TypeScript Module Resolution Examples
A set of example projects exploring TypeScript module resolution with various settings and situations.
Table of contents:
- About this project
- Introduction to TS module resolution
- TypeScript Options
About this project
This was initially created for a talk at Michigan TypeScript Developers. // TODO: add link to recording.
The repository is roughly organized around TypeScript settings, with subfolders for possible values for those settings
and examples demonstrating various aspects of module resolution. There are
README.md files in most examples to
explain the concept being demonstrated. Usually you can run
npm run build in each example folder to generate
example.d.ts type definition files and see a log of the module resolution process that TypeScript uses printed
to the terminal.
Feel free to submit issues or pull requests. I hope for this to be a learning resource for TypeScript developers who
want to understand the complex topic of TypeScript module resolution. So with that, let’s start learning!
Introduction to TS module resolution
Let’s begin by defining what we mean by a “module”. When we write TypeScript code,
we typically don’t write everything in one single file. Instead, we break up our code
a “script” or a “module”.
and does not have any exports. It might operate on the global scope, or it might not.
ES Modules (ESM). Node.js historically used CJS and has started supporting ESM since version 12.
Modern browsers also support ES modules, but they use slightly different rules for resolving
imports from other modules. To learn more about ES modules in the browser, I recommend reading the
In TypeScript, most files you write will be considered a module. By default, any file that uses
export is treated as a module. Starting in version 4.7, in some situations TypeScript will also check for a package.json file containing
"type": "module". The module detection behavior can be
adjusted with the
When we need to use code from another TypeScript file than the one we are writing, we generally
import statement (or
import() function). We might write something like:
import foo from 'moduleA';
TypeScript will then need to find what module we mean by “moduleA”, in order to determine what type
“foo” should have.
This is important. We are talking about types when we talk about TypeScript module resolution.
It’s true that TypeScript can also compile
.ts files into
.js files, converting our TypeScript into
So, TypeScript does its best to try to match the same module resolution rules that the final runtime
will use, so that the type information it gathers is complete and accurate. Because there are different
runtimes with different rules, TypeScript exposes some options that we can set in order to match up with
the runtime environment.
These are some options which TypeScript uses to adjust its module resolution. Please see the
TypeScript config reference for details on each option
and the minimum TypeScript version required for support.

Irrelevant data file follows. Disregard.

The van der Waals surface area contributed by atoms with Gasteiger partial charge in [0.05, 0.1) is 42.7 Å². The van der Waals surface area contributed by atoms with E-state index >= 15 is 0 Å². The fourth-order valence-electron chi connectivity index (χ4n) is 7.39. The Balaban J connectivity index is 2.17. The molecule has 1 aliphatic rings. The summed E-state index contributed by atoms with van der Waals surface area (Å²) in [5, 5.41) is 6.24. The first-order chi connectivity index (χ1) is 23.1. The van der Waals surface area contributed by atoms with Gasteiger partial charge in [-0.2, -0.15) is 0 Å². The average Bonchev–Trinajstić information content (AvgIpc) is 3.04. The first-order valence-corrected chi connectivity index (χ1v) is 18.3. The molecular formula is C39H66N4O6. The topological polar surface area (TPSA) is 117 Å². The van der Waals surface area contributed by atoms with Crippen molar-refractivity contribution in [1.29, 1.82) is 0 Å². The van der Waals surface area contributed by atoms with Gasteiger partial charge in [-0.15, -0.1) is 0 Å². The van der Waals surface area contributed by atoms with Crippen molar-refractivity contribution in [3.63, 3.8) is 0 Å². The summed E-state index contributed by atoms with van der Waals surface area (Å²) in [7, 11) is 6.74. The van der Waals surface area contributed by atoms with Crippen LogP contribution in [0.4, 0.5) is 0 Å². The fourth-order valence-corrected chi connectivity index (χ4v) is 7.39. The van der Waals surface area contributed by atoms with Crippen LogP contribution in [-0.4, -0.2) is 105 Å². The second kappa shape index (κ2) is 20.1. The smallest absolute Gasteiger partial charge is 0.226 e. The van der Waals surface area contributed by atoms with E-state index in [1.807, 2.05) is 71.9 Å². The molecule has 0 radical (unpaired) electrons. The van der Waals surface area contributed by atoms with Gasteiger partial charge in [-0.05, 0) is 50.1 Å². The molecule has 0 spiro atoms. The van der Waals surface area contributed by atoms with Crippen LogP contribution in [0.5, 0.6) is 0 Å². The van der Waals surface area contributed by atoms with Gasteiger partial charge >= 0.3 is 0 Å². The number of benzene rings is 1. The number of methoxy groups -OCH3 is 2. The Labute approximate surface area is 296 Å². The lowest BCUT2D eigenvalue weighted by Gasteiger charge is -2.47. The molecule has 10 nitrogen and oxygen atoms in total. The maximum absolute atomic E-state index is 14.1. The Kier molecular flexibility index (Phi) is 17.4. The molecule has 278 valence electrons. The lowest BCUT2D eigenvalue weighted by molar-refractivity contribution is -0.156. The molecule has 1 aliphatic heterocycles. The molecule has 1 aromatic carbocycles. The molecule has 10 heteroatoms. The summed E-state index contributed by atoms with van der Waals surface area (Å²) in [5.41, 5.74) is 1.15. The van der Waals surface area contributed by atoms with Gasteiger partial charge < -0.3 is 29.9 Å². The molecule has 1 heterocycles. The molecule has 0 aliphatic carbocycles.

Note that some module-related options, such as
This is the most direct way to change TypeScript’s module resolution mode. It has three current possible values,
and more are being developed to better meet the needs of bundlers and browser-native modules.
The currently-supported values are (as of TS 4.9):
"NodeNext"(currently these mean the same thing)
“Classic” mode is rarely used in modern projects, and is not explored in this repository. For details on how it works,
see the TypeScript module resolution guide.
“Node” is likely the most commonly-used option, and mimics the behavior of Node 11 and below.
moduleResolution/Node examples and README.
“NodeNext” is intended to evolve as Node.js adds new versions and new features, but for now it is the same as “Node16”,
which adds support for the Node.js style of ES modules. There are some differences in TypeScript Module resolution
compared to “Node”, and these are explored in
See the README there to begin.
New options in development
The TypeScript team identified that the current
moduleResolution options are not flexible enough for those using
bundlers or writing ESM to be directly consumed in browsers, so they are creating new options:
"Hybrid"(final naming TBD): designed primarily for bundlers, with some behavior customizable by settings.
"Minimal": A common-denominator for resolution features supported in browsers, Node, Deno, and bundlers.
There are no examples of these in this repo, but I intend to add them once they are released.
Provides a way to inform TypeScript that when compiled, non-relative imports can be resolved relative to this path.
It is similar to the (discouraged)
NODE_PATH option for Node.js.
Allows customizing the “sub” extensions TS will examine, which can be particularly useful when targeting React Native
as a runtime. For example,
"moduleSuffixes": [".ios", ".native", ""] will look for files ending with
This is an experimental feature, parts of which are available only in nightly versions, which can change the
“resolution mode” of globals or imported types, allowing CJS types to be used in ESM files, and vice-versa.
community-supplied types or custom-written types to
describe that project. The examples in
misc/ambient-modules explore different ways that ambient modules can be
configured and used.